Having said that, no one should underestimate the importance of the Microsoft launch. As can be seen in the reams of press and analyst articles, not to mention the countless blogs on the subject, the IPT and UC game has changed - and it will continue to change as Microsoft and other software vendors such as IBM and Oracle move into a market place traditionally dominated by the PABX companies and latterly disrupted by Cisco and other networking vendors moving into their space.
I have written an article for Comms Business on the coming battle for the IPT and UC markets which appeared in the on-line edition of Comms Business today. You can read it below. As it happens, I also spotted another article written by Lee Pinder of the Redmond Channel Partner Online which contains similar opinions to mine. Lee has the luxury of a 3000 word count for his article, though. My one, written and submitted before I saw his, is constrained by an 800 word limit! Oh well. You can see Lee's article here:
Here's the article I refer to above:
"Analysis: Convergence 3.0. The True ICT Age is Upon Us at Last
Maren Bennette of CQC Consulting says, if it weren’t the registered name of an obscure software package I‘m sure the vendors would have grabbed the term Convergence 3.0 for their marketing campaigns by now.
'I am getting tired of the expression Web 3.0 and its like, not least because it’s misleading: we’re on Web 7.0 by my count! But Convergence 3.0 would at least be a more accurate definition of where we are when it comes to bring computing and communications together. '
First the two ‘converged’ on digital electronics hardware, though of course they were separated by the user department responsible for the equipment and even by legislation: there were never any regulations about who could install a computer, unlike telecommunications devices.
A long while later voice, data and video network traffic converged. LAN switches, routers and gateways now all use IP to transport packets regardless of what those packets are filled with. A certain networking company called Cisco can claim the lion’s share of the kudos for this, though they were by no means the first to market with their products.
And now we are at the start of the third phase of convergence: when business and consumer applications such as word processing, spreadsheets, e-mail, v-mail, IM, web collaboration and web pages will all have standards-based multi-modal text, voice and video communications capabilities embedded within them. All this ICT power will be available to the user on just one device if he or she so wishes. That’s what I mean by Convergence 3.0. And UC? Well, that’s the name the industry is giving it.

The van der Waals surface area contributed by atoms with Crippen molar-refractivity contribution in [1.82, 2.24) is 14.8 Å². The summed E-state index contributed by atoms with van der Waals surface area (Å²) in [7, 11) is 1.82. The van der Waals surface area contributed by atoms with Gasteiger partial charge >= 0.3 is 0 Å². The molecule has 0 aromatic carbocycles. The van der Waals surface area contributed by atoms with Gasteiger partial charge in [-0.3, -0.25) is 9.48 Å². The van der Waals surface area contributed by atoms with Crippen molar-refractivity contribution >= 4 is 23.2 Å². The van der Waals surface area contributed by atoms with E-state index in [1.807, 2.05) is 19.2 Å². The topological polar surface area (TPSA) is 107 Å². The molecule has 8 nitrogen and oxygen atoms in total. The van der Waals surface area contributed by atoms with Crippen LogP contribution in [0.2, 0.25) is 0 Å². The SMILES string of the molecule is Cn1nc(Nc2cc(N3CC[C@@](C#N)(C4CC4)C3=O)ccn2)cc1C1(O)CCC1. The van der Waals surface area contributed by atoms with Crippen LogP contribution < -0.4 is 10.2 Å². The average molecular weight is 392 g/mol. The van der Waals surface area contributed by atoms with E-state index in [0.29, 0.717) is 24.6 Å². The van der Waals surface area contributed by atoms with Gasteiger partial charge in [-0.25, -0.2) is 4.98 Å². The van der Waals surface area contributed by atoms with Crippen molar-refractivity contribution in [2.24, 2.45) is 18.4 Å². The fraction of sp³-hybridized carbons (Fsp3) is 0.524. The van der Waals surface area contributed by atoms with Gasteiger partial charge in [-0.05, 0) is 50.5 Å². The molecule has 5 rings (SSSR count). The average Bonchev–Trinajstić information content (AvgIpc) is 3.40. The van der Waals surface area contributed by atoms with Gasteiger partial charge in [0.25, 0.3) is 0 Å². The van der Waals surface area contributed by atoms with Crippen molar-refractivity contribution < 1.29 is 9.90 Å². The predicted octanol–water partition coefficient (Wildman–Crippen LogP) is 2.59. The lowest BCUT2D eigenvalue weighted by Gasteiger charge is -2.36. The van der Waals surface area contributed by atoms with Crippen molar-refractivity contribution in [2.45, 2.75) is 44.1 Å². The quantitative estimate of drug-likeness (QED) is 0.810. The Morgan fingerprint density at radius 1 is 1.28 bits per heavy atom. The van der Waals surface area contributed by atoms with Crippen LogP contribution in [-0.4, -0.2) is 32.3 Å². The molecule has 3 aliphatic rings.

The Clash of the Titans: let battle commence.
This new age of information and communications technology is going to be a golden one, at least for some. Indeed it so rich in opportunity two companies have tried to monopolise the term ‘Unified Communications’: the aforementioned Cisco and software giant Microsoft. Both are after their ‘fair share’ of a market variously estimated between £17.5 and £23.5 billion, by 2010.
But there are rough times ahead for some vendors and by extension, their channel partners. Because of its complexity, because of the strategic importance of UC to the customer - if a unified communications system goes down, so does the company using it - and because of the sheer magnitude of the task of implementing it, UC will sort the wheat from the chaff like no other communications technology has done before. In three years time the ICT landscape will have changed dramatically with some major vendors and partners disappearing altogether and many others forced to change their business models almost beyond recognition.
Out of this maelstrom, it’s my opinion that Microsoft is best placed to become the leading UC vendor, with Cisco and others such as Avaya and Mitel playing a supporting role. On the channel side, I believe that the traditional resellers selling hardware, software and services will be marginalised. We are finally seeing the dawning of the age of the application service provider; be they traditional carriers, companies offering hosted IPT and UC, or maybe even vendors moving into the ‘communications software as a service’ space, such Cisco is doing with its Webex acquisition. This move to applications plays right to Microsoft’ strengths.
Am I biased?
You may be forming the opinion I am somewhat biased in favour of Microsoft here. Not so. I have never worked for them in any capacity and don’t hold any MSFT shares. The same can’t be said of Cisco, for which I worked for 10 years and whose stock I still own. So why is it that I think the Washington software company will ultimately win the unified communications war with the Californian networking giant and the other major communications vendors?